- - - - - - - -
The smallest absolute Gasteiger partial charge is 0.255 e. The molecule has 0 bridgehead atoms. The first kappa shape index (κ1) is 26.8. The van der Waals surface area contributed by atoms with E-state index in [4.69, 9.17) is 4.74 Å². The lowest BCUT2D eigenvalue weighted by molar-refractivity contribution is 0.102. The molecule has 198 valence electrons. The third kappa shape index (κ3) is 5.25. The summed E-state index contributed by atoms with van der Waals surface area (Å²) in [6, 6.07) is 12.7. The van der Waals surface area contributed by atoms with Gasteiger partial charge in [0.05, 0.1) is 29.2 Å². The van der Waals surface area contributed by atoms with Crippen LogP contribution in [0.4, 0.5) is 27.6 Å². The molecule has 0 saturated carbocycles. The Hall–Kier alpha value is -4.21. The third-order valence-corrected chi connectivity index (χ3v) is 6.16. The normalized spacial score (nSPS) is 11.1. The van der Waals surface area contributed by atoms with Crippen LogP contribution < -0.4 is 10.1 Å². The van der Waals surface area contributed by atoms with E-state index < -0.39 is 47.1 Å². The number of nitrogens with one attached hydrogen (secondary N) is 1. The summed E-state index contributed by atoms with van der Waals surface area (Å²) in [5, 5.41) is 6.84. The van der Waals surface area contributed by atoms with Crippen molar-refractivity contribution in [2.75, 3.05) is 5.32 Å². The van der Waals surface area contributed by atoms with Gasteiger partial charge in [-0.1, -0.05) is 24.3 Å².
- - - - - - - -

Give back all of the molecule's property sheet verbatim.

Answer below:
The smallest absolute Gasteiger partial charge is 0.255 e. The molecule has 0 bridgehead atoms. The first kappa shape index (κ1) is 26.8. The van der Waals surface area contributed by atoms with E-state index in [4.69, 9.17) is 4.74 Å². The lowest BCUT2D eigenvalue weighted by molar-refractivity contribution is 0.102. The molecule has 198 valence electrons. The third kappa shape index (κ3) is 5.25. The summed E-state index contributed by atoms with van der Waals surface area (Å²) in [6, 6.07) is 12.7. The van der Waals surface area contributed by atoms with Gasteiger partial charge in [0.05, 0.1) is 29.2 Å². The van der Waals surface area contributed by atoms with Crippen LogP contribution in [0.4, 0.5) is 27.6 Å². The molecule has 0 saturated carbocycles. The Hall–Kier alpha value is -4.21. The third-order valence-corrected chi connectivity index (χ3v) is 6.16. The normalized spacial score (nSPS) is 11.1. The van der Waals surface area contributed by atoms with Crippen LogP contribution < -0.4 is 10.1 Å². The van der Waals surface area contributed by atoms with E-state index < -0.39 is 47.1 Å². The number of nitrogens with one attached hydrogen (secondary N) is 1. The summed E-state index contributed by atoms with van der Waals surface area (Å²) in [5, 5.41) is 6.84. The van der Waals surface area contributed by atoms with Crippen molar-refractivity contribution in [2.75, 3.05) is 5.32 Å². The van der Waals surface area contributed by atoms with Gasteiger partial charge in [-0.1, -0.05) is 24.3 Å².